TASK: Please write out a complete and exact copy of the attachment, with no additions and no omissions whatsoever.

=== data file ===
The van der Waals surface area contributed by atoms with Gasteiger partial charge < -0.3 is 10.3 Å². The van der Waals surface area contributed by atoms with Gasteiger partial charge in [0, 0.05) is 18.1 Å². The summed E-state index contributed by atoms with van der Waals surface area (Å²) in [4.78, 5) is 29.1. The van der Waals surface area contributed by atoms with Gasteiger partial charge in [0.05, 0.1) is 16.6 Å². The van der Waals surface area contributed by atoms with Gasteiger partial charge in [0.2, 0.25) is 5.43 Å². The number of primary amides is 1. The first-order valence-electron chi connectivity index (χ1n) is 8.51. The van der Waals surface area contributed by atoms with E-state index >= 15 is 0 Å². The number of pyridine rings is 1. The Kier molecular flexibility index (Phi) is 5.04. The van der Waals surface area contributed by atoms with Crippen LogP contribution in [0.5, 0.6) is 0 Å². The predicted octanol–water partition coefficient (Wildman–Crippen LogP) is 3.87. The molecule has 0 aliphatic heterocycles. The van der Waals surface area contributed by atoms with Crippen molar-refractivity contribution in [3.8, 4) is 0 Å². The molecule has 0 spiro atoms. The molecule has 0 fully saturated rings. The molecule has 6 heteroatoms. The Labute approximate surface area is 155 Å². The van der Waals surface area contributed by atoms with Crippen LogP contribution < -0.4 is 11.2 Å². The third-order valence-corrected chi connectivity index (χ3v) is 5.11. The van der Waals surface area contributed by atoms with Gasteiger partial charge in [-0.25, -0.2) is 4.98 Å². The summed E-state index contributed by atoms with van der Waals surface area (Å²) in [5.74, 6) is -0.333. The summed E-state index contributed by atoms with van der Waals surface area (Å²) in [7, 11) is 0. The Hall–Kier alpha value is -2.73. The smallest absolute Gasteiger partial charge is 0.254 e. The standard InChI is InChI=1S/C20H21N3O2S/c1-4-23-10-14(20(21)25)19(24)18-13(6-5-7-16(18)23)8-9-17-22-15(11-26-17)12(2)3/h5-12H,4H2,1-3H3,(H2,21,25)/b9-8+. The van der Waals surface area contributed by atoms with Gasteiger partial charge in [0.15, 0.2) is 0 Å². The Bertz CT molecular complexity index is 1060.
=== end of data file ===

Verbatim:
The van der Waals surface area contributed by atoms with Gasteiger partial charge < -0.3 is 10.3 Å². The van der Waals surface area contributed by atoms with Gasteiger partial charge in [0, 0.05) is 18.1 Å². The summed E-state index contributed by atoms with van der Waals surface area (Å²) in [4.78, 5) is 29.1. The van der Waals surface area contributed by atoms with Gasteiger partial charge in [0.05, 0.1) is 16.6 Å². The van der Waals surface area contributed by atoms with Gasteiger partial charge in [0.2, 0.25) is 5.43 Å². The number of primary amides is 1. The first-order valence-electron chi connectivity index (χ1n) is 8.51. The van der Waals surface area contributed by atoms with E-state index >= 15 is 0 Å². The number of pyridine rings is 1. The Kier molecular flexibility index (Phi) is 5.04. The van der Waals surface area contributed by atoms with Crippen LogP contribution in [0.5, 0.6) is 0 Å². The predicted octanol–water partition coefficient (Wildman–Crippen LogP) is 3.87. The molecule has 0 aliphatic heterocycles. The van der Waals surface area contributed by atoms with Crippen molar-refractivity contribution in [3.8, 4) is 0 Å². The molecule has 0 spiro atoms. The molecule has 0 fully saturated rings. The molecule has 6 heteroatoms. The Labute approximate surface area is 155 Å². The van der Waals surface area contributed by atoms with Crippen LogP contribution < -0.4 is 11.2 Å². The third-order valence-corrected chi connectivity index (χ3v) is 5.11. The van der Waals surface area contributed by atoms with Gasteiger partial charge in [-0.25, -0.2) is 4.98 Å². The summed E-state index contributed by atoms with van der Waals surface area (Å²) in [5.74, 6) is -0.333. The summed E-state index contributed by atoms with van der Waals surface area (Å²) in [7, 11) is 0. The Hall–Kier alpha value is -2.73. The smallest absolute Gasteiger partial charge is 0.254 e. The standard InChI is InChI=1S/C20H21N3O2S/c1-4-23-10-14(20(21)25)19(24)18-13(6-5-7-16(18)23)8-9-17-22-15(11-26-17)12(2)3/h5-12H,4H2,1-3H3,(H2,21,25)/b9-8+. The van der Waals surface area contributed by atoms with Gasteiger partial charge in [0.15, 0.2) is 0 Å². The Bertz CT molecular complexity index is 1060.